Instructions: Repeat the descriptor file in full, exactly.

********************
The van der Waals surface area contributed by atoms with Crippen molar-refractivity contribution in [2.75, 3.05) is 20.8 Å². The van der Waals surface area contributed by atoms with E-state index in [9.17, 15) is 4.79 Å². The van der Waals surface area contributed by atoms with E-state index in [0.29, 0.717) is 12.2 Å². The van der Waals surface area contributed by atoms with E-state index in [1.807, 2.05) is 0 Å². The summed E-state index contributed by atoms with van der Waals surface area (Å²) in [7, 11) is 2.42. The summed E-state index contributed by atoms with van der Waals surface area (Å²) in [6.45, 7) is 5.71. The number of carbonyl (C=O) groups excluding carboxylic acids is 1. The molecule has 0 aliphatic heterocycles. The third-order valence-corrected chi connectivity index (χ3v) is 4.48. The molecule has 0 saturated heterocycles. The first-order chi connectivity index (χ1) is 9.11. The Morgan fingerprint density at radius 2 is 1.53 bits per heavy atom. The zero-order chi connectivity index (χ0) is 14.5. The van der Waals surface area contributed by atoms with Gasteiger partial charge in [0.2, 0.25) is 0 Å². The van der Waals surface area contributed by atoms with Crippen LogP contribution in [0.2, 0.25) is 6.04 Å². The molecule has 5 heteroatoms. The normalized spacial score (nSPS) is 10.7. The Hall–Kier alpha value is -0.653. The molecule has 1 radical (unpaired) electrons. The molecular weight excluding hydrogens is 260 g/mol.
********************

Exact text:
The van der Waals surface area contributed by atoms with Crippen molar-refractivity contribution in [2.75, 3.05) is 20.8 Å². The van der Waals surface area contributed by atoms with E-state index in [9.17, 15) is 4.79 Å². The van der Waals surface area contributed by atoms with E-state index in [0.29, 0.717) is 12.2 Å². The van der Waals surface area contributed by atoms with E-state index in [1.807, 2.05) is 0 Å². The summed E-state index contributed by atoms with van der Waals surface area (Å²) in [7, 11) is 2.42. The summed E-state index contributed by atoms with van der Waals surface area (Å²) in [6.45, 7) is 5.71. The number of carbonyl (C=O) groups excluding carboxylic acids is 1. The molecule has 0 aliphatic heterocycles. The third-order valence-corrected chi connectivity index (χ3v) is 4.48. The molecule has 0 saturated heterocycles. The first-order chi connectivity index (χ1) is 9.11. The Morgan fingerprint density at radius 2 is 1.53 bits per heavy atom. The zero-order chi connectivity index (χ0) is 14.5. The van der Waals surface area contributed by atoms with Gasteiger partial charge in [0.2, 0.25) is 0 Å². The van der Waals surface area contributed by atoms with Crippen LogP contribution in [0.2, 0.25) is 6.04 Å². The molecule has 5 heteroatoms. The normalized spacial score (nSPS) is 10.7. The Hall–Kier alpha value is -0.653. The molecule has 1 radical (unpaired) electrons. The molecular weight excluding hydrogens is 260 g/mol.